Hey there, time traveller!
This article was published 31/3/2021 (299 days ago), so information in it may no longer be current.
I rolled up to 257 Trent Ave. on an unseasonably warm and windy Saturday. As I looked at the picturesque 1914 house, an explosive gust of wind blew open the exterior screen door and held it open against the house.
OK then, I thought, and walked up to the house, which is for now sale. Its original wide lot is now divided into two parcels with for sale signs on each.
The screen door remained curiously pinned open in the strong breeze, and I stepped onto the solid and level porch. Its open porch walls and four pillars are decorated with delicate, hand-done and milled spans of white wood trim that contrast dramatically with red cedar shingles. (Shingles can last decades because they are made of tightly grained wood and contain a natural, and sometimes added preservative.)
Overhead, there is a peaked roof and pediment, which is an imposing triangle structure with a stylized base first seen in public buildings of ancient Greece. (Throughout time, pediments have remained grand, signature architectural statements).
This home had always captured my eye. It is, in miniature, suggestive of the grand, late-19th century New England seaside retreat houses. According to Architectural Digest, nothing says New England charm quite like shingle-style houses, which also incorporate asymmetricality and combinations of ancient Greek design.
The open screen door revealed an interior door with 15 glass panes, and a door handle plate edged with ancient Greek egg and dart design.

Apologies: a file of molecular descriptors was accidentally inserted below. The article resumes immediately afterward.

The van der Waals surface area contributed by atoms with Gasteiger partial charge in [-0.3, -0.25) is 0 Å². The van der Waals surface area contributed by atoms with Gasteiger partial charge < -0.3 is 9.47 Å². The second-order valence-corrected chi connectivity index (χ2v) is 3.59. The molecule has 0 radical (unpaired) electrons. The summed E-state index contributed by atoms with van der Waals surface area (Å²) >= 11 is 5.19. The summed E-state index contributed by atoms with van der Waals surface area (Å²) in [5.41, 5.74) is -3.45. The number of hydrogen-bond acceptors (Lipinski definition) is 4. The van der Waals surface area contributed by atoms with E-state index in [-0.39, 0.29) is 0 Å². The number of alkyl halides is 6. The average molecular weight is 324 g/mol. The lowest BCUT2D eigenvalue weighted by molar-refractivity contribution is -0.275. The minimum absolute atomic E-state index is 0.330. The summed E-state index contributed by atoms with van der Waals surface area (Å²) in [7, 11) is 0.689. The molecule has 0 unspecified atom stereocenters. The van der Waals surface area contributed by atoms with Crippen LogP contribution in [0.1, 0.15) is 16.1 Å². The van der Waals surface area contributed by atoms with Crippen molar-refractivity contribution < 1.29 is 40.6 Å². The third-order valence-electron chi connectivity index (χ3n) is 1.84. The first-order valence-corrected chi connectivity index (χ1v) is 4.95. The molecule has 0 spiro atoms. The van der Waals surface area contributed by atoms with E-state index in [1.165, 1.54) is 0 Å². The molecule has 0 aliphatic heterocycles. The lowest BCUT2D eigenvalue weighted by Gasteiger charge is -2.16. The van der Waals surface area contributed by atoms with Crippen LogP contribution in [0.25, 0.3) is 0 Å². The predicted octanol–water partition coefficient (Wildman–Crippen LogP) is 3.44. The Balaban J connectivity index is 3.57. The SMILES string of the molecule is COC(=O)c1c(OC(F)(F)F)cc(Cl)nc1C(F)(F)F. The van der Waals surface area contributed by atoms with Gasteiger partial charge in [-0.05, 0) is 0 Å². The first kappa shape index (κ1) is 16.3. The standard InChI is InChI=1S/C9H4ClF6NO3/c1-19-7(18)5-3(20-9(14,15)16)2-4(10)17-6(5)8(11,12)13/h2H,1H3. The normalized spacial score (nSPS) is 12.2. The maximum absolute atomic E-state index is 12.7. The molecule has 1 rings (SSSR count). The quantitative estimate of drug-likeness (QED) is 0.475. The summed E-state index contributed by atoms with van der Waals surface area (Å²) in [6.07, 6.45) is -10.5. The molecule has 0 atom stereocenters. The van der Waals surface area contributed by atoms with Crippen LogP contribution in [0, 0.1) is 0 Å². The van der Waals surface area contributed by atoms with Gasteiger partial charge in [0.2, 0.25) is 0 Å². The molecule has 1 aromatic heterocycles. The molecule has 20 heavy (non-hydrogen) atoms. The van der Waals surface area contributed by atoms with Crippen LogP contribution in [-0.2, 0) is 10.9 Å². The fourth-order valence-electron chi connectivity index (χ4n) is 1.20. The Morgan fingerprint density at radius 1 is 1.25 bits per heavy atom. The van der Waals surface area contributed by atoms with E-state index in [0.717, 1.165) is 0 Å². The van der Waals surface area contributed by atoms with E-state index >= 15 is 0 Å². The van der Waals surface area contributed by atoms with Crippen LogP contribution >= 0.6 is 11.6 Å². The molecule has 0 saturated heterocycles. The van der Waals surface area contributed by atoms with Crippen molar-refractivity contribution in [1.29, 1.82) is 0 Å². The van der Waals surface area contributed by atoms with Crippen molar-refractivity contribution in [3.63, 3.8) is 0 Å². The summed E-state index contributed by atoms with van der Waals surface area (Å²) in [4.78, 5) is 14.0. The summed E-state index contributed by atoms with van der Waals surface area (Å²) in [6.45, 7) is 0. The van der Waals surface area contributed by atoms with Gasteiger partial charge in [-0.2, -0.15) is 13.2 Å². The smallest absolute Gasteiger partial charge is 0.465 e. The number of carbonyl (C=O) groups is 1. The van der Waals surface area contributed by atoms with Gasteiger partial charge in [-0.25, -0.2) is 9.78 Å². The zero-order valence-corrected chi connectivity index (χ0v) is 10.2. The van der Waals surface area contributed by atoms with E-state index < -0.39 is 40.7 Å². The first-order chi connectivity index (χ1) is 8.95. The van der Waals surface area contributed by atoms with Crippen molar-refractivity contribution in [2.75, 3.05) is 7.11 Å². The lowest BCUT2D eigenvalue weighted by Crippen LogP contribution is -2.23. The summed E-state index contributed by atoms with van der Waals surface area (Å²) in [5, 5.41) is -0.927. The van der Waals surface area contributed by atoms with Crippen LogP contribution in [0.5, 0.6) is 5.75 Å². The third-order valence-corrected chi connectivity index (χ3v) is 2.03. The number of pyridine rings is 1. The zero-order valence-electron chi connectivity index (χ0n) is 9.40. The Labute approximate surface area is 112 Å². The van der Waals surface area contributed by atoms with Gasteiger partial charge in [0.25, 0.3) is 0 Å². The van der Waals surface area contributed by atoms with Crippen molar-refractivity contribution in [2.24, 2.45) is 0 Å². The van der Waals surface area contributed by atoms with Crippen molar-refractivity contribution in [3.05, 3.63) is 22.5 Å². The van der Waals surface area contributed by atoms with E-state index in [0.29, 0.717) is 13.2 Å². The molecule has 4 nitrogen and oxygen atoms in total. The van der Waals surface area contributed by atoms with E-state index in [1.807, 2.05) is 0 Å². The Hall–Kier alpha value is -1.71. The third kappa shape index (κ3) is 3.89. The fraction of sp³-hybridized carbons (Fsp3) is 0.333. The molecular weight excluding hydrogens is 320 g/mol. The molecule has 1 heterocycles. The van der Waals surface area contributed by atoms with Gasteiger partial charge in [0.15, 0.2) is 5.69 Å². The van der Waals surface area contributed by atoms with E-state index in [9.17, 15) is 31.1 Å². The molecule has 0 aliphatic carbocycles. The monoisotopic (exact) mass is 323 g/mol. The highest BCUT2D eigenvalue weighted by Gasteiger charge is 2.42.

Cupping my hands to the window, I could see the brick fireplace in the small home - another surprise discovered by looking up the address on the city’s assessment roster.
Who lived in such a home?
When it was built in 1914, the home’s owner was listed as Albert W. Sartin - a carpenter for the Brown and Rutherford Company. (By then, the B&R Co. was a fast growing, premier construction supply manufacturer that had begun in Winnipeg in the 1870’s as the first planing mill in the West. In 2017 it became a division of Gillfor Distribution Inc.)
That explained a lot.
As a carpenter familiar with the latest and best supplies for Winnipeg’s burgeoning neighbourhoods, it was likely Sartin who clad the home’s walls with the early and expensive red cedar shingles and applied the uniquely stylized trim. The porch sills are planed for water run off. He would have been familiar with the installation of decorative leaded glass windows, one of which is at the front of the house.
The Prince Edward School archives contain remembrances of his son Alex who attended in the early 1920s. Alex described his memories growing up in East Kildonan as fond ones. He and his brother George were both born in the Trent house.
A majestic towering oak sits at the very centre of the (now) eastern parcel; another oak stands closer to the street directly in front of the house.
Could Albert Sartin have planted these? Calculated from their circumference, they are both over 100 years old.
I pulled the screen door shut, clicking it closed and out of the wind.
Shirley Kowalchuk is a Winnipeg writer who loves her childhood home of East Kildonan where she still resides. She can be reached at firstname.lastname@example.org
Community Correspondent — East Kildonan
Shirley Kowalchuk is a Winnipeg writer who loves her childhood home of East Kildonan, where she still resides. She can be reached at email@example.com